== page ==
Mohamed N, Abubokr A
Background: Bacterial meningitis (BM) is a medical emergency in children. Delay in diagnosis and treatment remain major concerns in the management of BM. The aim of this study was the use of multiplex PCR (mPCR) for simultaneous detection of Neisseria meningitidis, Streptococcus pneumoniae, Haemophilus influenzae type b, and S. agalactiae in suspected patient cerebrospinal fluid (CSF).
Methods and findings: 712 CSF specimens were collected from the patients of age <5 years having clinical features suggestive of meningitis. 300 samples were randomly taken from the set of CSF specimens whose culture was negative and analyzed by mPCR. The positive bacterial growth was obtained from only 2 (0.2%) CSF samples. The pathogens identified were Salmonella sp and Citrobacter freundii. PCR analysis of the randomly selected 300 CSF specimens revealed the following pathogens: S. pneumoniae (n=7), H. influenzae (n=3) and N. meningitidis (n=2). No S. agalactiae isolate was detected in the CSF specimens. Serogrouping of S. pneumoniae isolates that 4 strains belong to the serogroup 19A and three strains to the serogroup 23F. For N. meningitidis, serogroup prediction showed that the 2 isolates detected belong to serogroup A.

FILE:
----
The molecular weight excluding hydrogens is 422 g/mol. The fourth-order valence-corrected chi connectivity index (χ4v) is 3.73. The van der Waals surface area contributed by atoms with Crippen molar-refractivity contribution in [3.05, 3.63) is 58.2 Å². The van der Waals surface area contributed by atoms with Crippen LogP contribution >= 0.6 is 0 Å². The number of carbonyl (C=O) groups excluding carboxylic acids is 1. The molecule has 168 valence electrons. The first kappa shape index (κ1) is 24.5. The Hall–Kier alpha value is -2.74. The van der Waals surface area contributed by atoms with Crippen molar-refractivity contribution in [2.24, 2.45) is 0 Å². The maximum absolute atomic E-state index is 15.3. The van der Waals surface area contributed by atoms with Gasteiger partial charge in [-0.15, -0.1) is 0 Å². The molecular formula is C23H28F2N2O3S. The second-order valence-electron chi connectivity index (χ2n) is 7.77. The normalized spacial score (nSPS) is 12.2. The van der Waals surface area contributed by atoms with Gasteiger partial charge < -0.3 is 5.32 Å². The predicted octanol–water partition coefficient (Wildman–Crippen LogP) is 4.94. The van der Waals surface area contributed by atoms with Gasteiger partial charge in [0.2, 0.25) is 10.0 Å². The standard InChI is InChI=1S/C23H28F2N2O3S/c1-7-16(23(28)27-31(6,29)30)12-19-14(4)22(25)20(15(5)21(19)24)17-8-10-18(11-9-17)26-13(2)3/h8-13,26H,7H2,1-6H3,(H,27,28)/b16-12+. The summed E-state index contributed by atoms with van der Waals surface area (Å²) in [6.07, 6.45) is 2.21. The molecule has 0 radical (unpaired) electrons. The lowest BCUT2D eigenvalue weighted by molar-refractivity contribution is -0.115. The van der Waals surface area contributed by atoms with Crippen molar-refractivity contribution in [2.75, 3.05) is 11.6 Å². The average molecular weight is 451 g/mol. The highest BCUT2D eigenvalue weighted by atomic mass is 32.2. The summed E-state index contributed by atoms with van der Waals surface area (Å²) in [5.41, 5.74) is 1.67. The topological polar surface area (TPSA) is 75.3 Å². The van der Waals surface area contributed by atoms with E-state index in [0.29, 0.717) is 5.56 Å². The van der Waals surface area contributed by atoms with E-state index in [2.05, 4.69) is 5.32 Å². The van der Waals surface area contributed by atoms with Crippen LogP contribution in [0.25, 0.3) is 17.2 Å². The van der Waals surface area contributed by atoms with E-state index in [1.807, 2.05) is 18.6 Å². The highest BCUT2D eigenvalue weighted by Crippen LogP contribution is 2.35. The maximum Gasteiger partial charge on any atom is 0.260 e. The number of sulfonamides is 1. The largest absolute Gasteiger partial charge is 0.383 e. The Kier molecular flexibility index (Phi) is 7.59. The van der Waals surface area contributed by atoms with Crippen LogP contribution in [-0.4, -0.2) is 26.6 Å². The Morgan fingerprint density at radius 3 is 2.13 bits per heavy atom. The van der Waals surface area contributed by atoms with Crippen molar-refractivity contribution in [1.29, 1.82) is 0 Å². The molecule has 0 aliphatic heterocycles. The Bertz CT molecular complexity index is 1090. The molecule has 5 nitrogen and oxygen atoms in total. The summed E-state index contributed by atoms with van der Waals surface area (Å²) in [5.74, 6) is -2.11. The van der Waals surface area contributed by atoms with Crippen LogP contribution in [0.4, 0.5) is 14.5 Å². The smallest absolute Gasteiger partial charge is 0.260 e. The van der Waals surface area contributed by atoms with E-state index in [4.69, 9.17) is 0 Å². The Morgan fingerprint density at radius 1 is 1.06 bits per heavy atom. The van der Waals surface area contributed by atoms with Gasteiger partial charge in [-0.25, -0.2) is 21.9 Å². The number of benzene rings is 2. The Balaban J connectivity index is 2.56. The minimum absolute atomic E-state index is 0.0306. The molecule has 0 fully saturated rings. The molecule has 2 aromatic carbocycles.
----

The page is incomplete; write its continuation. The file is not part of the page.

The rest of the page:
Conclusions: Our study emphasizes the importance of PCR as the most common method that is sufficiently accurate and reliable, and it should be included for bacterial detection in all negative cultures. It also reveals that these four bacterial meningitis agents are still an important cause of children meningitis.